Your last point is dead-on – links are indeed a currency which leads us to a situation where relying on the honor system is likely to fail. We see evidence of this every day . . . and it’s surprising as bad for bloggers as it is for MSM sites.

    I’m curious if you (or anyone else reading this) would be interested in a feed that shows you all the sites where your work is re-used without links.

    If so, shoot me a note or respond in the comments.

  3. The currency of the social Web is not the link. It is not the brand.

    The currency of the social Web is reputation. And your reputation is not built upon links, or pagerank, or google juice. It is built on the interaction and engagement you have with the rest of the community.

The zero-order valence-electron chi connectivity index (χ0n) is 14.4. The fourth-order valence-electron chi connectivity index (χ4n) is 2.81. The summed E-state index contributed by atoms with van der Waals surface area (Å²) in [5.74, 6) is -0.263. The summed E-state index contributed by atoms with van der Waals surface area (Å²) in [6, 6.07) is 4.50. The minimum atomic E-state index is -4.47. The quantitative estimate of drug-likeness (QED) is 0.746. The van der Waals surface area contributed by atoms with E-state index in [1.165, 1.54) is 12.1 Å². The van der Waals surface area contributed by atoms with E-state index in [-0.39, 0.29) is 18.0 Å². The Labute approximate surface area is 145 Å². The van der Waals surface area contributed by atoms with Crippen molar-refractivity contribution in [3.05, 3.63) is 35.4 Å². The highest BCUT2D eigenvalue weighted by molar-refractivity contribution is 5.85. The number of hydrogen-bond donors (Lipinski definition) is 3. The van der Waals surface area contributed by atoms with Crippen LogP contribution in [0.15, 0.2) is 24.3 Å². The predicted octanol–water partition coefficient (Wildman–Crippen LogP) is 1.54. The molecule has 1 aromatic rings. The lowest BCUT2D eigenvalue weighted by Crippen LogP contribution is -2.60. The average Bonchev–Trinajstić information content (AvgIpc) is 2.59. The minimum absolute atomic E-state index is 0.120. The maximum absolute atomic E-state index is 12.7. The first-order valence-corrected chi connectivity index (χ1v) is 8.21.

Just because you have a lot of currency doesn’t mean it’s worth anything.


  4. @Stephen while that may be true for individuals this certainly is not true for large blogs or websites. They still need Google Juice to monetize their site. And to a certain extend you see the same thing happen in services like Friendfeed. Reputation is definitely becoming more and more important.